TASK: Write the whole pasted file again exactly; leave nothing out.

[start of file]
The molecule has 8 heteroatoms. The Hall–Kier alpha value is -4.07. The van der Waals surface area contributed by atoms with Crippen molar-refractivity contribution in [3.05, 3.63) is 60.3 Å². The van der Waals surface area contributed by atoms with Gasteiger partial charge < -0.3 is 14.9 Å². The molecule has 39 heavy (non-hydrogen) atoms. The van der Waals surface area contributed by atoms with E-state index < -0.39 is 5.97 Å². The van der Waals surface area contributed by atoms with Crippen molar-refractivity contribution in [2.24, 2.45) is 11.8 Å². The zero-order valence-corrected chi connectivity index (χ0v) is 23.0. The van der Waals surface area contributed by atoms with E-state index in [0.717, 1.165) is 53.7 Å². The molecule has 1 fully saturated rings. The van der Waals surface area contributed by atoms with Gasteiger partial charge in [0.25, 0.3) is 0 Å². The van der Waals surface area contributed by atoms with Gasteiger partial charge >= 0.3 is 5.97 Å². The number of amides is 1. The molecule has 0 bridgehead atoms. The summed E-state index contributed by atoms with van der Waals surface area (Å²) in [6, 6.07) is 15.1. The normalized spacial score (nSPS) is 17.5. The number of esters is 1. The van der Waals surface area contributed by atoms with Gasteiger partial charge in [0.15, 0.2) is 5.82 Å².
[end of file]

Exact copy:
The molecule has 8 heteroatoms. The Hall–Kier alpha value is -4.07. The van der Waals surface area contributed by atoms with Crippen molar-refractivity contribution in [3.05, 3.63) is 60.3 Å². The van der Waals surface area contributed by atoms with Gasteiger partial charge < -0.3 is 14.9 Å². The molecule has 39 heavy (non-hydrogen) atoms. The van der Waals surface area contributed by atoms with E-state index < -0.39 is 5.97 Å². The van der Waals surface area contributed by atoms with Crippen molar-refractivity contribution in [2.24, 2.45) is 11.8 Å². The zero-order valence-corrected chi connectivity index (χ0v) is 23.0. The van der Waals surface area contributed by atoms with E-state index in [0.717, 1.165) is 53.7 Å². The molecule has 1 fully saturated rings. The van der Waals surface area contributed by atoms with Gasteiger partial charge in [0.25, 0.3) is 0 Å². The van der Waals surface area contributed by atoms with Gasteiger partial charge >= 0.3 is 5.97 Å². The number of amides is 1. The molecule has 0 bridgehead atoms. The summed E-state index contributed by atoms with van der Waals surface area (Å²) in [6, 6.07) is 15.1. The normalized spacial score (nSPS) is 17.5. The number of esters is 1. The van der Waals surface area contributed by atoms with Gasteiger partial charge in [0.15, 0.2) is 5.82 Å².